30 thoughts on “The Lost World of Maori Wealth & Abundance

  1. i love the maori people their culture and language…that being said just like our first nations people in canada we cant turn back the hands of time…the world is progressing faster than ever, it would be nice to see the simple way of life come back but it wont so dont dwell on it..


    1. We look back to hopefully learn from history, and provide answers to questions we face today. “Progression” is in the eye of the beholder, I don’t think our descendents will consider our age as “progression” when they’re faced with the reality of climate change and global warming.
      Maybe if we hadn’t viewed non-western cultures as “simple and took them as complex and more connected and rooted in reality than western culture, then I would call that progression, and leaving this world a better place for our children than when we found it.

      Liked by 3 people

    2. Roger Kealy I don’t think the author was wanting to bring back to life a way of being that is gone. She said the values such as giving and collaboration are what underpinned successful Maori life, for many many centuries I might add. Are you a first nations person from Canada? If you are it would be interesting to know of the values that you hold today from our culture.

      Liked by 1 person

  2. Ka rawe! I was first amazed by this structure five years ago at a Matariki symposium, the presenter was discussing traditional economy. This image has guided my thoughts of traditional economies, of the link between kaitiakitanga and manaakitanga. You needed an intimate knowledge of the food system ecology in order to bring it together at a hui, and a sustainable approach to do this long term. So good!


  3. History binds us our existence.
    Without it brings confusion.
    Place it back into today, to see/share/evolve into our everyday lives.
    written word has become a screen of preference over action.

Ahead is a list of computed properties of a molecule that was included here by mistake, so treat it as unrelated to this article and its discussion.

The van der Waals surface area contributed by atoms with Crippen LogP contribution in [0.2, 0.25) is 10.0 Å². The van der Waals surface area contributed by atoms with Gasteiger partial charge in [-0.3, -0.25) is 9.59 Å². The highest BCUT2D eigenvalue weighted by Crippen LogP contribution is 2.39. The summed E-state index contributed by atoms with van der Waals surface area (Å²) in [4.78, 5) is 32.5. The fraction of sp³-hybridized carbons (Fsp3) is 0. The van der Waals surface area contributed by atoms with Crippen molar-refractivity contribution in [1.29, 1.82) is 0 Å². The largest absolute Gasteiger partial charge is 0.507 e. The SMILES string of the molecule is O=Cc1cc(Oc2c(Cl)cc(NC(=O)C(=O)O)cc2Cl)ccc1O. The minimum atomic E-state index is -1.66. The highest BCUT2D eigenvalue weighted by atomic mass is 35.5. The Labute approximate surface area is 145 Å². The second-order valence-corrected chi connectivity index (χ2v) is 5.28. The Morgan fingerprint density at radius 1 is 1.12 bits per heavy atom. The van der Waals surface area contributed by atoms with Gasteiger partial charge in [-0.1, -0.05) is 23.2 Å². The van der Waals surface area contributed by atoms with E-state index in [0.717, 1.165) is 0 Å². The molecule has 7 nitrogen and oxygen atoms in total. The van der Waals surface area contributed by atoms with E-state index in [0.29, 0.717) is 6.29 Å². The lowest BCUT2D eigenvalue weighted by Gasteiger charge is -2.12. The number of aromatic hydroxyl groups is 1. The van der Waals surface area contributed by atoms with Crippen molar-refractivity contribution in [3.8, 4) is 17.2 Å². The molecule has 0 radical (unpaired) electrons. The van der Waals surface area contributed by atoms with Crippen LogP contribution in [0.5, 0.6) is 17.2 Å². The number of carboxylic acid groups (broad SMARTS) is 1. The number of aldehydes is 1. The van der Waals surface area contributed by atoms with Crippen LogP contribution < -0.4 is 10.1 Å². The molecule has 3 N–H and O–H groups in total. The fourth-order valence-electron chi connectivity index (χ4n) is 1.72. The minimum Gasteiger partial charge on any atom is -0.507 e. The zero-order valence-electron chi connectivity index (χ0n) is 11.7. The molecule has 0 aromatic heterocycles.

We are born to ‘do’ use all parts of our bodies together.
    Thank you for sharing this piece of our history that exists and is new to me.


  4. Reciprocity was/is an awesome model which ofcourse continues today in some communities and whanau but could be a far bigger national institute. Of immense interest are the pakaukau and takaro which once sustained ALL social gatherings, for example hakari of old were imbued with prolific game playing, a cultural imperative which was the absolute matrix for our forebears. You note the flags/manu in this painting…their story is far more significant from a spiritual viewpoint and once graced every hui/tangi/whakataetae.

    Liked by 2 people

    1. Here is the link where he says this. He doesn’t give ‘evidence’ for his statement, but i tend to agree that systems of good relationships and co-operation, would mean very few would go hungry.


      1. Whilst I don’t disagree with the idea that sharing is better than competing, the idea that no one (or even very few) went hungry is questionable. My understanding is that the pre-European Maori fought battles for control of productive lands. From my (European) perspective, you wouldn’t do that if you had plenty of food. And you wouldn’t need to if there was a culture of sharing.